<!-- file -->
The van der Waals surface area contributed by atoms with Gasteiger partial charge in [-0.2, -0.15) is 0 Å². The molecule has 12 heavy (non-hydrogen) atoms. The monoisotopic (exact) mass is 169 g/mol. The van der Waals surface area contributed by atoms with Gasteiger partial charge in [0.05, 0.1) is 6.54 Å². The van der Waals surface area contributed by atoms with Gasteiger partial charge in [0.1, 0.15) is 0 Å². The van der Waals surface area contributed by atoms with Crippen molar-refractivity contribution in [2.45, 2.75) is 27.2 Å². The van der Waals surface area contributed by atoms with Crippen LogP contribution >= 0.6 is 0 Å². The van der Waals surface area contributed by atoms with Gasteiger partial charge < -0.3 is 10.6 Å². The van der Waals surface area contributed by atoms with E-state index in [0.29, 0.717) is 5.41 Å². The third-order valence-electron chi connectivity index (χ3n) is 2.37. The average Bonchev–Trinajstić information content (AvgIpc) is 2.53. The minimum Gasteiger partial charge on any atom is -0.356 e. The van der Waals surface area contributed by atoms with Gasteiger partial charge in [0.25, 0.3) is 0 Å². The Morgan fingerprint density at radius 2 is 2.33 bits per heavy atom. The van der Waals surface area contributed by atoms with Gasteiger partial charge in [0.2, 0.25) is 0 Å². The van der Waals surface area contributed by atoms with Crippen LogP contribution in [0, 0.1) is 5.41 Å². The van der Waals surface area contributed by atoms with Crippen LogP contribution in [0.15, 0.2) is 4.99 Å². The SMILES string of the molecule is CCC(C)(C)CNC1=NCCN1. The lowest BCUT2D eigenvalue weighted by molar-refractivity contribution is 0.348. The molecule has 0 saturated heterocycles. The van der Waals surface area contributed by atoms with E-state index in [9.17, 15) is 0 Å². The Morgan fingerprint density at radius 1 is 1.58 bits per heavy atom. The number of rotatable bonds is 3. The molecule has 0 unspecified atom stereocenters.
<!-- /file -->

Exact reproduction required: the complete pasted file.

The van der Waals surface area contributed by atoms with Gasteiger partial charge in [-0.2, -0.15) is 0 Å². The molecule has 12 heavy (non-hydrogen) atoms. The monoisotopic (exact) mass is 169 g/mol. The van der Waals surface area contributed by atoms with Gasteiger partial charge in [0.05, 0.1) is 6.54 Å². The van der Waals surface area contributed by atoms with Gasteiger partial charge in [0.1, 0.15) is 0 Å². The van der Waals surface area contributed by atoms with Crippen molar-refractivity contribution in [2.45, 2.75) is 27.2 Å². The van der Waals surface area contributed by atoms with Crippen LogP contribution >= 0.6 is 0 Å². The van der Waals surface area contributed by atoms with Gasteiger partial charge < -0.3 is 10.6 Å². The van der Waals surface area contributed by atoms with E-state index in [0.29, 0.717) is 5.41 Å². The third-order valence-electron chi connectivity index (χ3n) is 2.37. The average Bonchev–Trinajstić information content (AvgIpc) is 2.53. The minimum Gasteiger partial charge on any atom is -0.356 e. The van der Waals surface area contributed by atoms with Gasteiger partial charge in [0.25, 0.3) is 0 Å². The Morgan fingerprint density at radius 2 is 2.33 bits per heavy atom. The van der Waals surface area contributed by atoms with Gasteiger partial charge in [0.2, 0.25) is 0 Å². The van der Waals surface area contributed by atoms with Crippen LogP contribution in [0, 0.1) is 5.41 Å². The van der Waals surface area contributed by atoms with Crippen LogP contribution in [0.15, 0.2) is 4.99 Å². The SMILES string of the molecule is CCC(C)(C)CNC1=NCCN1. The lowest BCUT2D eigenvalue weighted by molar-refractivity contribution is 0.348. The molecule has 0 saturated heterocycles. The van der Waals surface area contributed by atoms with E-state index in [9.17, 15) is 0 Å². The Morgan fingerprint density at radius 1 is 1.58 bits per heavy atom. The number of rotatable bonds is 3. The molecule has 0 unspecified atom stereocenters.